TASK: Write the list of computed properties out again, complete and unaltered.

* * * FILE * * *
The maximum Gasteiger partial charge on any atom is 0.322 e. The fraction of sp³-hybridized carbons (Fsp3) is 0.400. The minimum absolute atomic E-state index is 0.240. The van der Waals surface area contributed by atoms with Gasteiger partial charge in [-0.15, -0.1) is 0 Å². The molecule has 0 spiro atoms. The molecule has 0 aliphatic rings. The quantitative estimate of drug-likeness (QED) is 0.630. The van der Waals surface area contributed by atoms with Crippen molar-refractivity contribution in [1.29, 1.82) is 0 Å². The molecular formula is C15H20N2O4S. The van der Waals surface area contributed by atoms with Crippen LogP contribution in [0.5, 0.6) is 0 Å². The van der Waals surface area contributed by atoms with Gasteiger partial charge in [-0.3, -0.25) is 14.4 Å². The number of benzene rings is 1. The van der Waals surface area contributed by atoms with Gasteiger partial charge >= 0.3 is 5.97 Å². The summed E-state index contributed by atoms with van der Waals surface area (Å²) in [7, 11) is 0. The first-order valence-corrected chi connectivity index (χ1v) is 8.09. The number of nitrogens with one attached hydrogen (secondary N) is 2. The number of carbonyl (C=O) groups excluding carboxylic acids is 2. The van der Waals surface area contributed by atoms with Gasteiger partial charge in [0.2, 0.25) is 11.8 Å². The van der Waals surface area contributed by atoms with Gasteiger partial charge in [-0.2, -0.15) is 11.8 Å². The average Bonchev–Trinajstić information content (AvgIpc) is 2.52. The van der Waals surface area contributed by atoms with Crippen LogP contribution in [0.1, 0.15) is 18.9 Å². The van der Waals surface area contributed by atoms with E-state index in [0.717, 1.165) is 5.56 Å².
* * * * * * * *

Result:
The maximum Gasteiger partial charge on any atom is 0.322 e. The fraction of sp³-hybridized carbons (Fsp3) is 0.400. The minimum absolute atomic E-state index is 0.240. The van der Waals surface area contributed by atoms with Gasteiger partial charge in [-0.15, -0.1) is 0 Å². The molecule has 0 spiro atoms. The molecule has 0 aliphatic rings. The quantitative estimate of drug-likeness (QED) is 0.630. The van der Waals surface area contributed by atoms with Crippen molar-refractivity contribution in [1.29, 1.82) is 0 Å². The molecular formula is C15H20N2O4S. The van der Waals surface area contributed by atoms with Crippen LogP contribution in [0.5, 0.6) is 0 Å². The van der Waals surface area contributed by atoms with Gasteiger partial charge in [-0.3, -0.25) is 14.4 Å². The number of benzene rings is 1. The van der Waals surface area contributed by atoms with Gasteiger partial charge >= 0.3 is 5.97 Å². The summed E-state index contributed by atoms with van der Waals surface area (Å²) in [7, 11) is 0. The first-order valence-corrected chi connectivity index (χ1v) is 8.09. The number of nitrogens with one attached hydrogen (secondary N) is 2. The number of carbonyl (C=O) groups excluding carboxylic acids is 2. The van der Waals surface area contributed by atoms with Gasteiger partial charge in [0.2, 0.25) is 11.8 Å². The van der Waals surface area contributed by atoms with Gasteiger partial charge in [-0.2, -0.15) is 11.8 Å². The average Bonchev–Trinajstić information content (AvgIpc) is 2.52. The van der Waals surface area contributed by atoms with Crippen LogP contribution in [0.1, 0.15) is 18.9 Å². The van der Waals surface area contributed by atoms with E-state index in [0.717, 1.165) is 5.56 Å².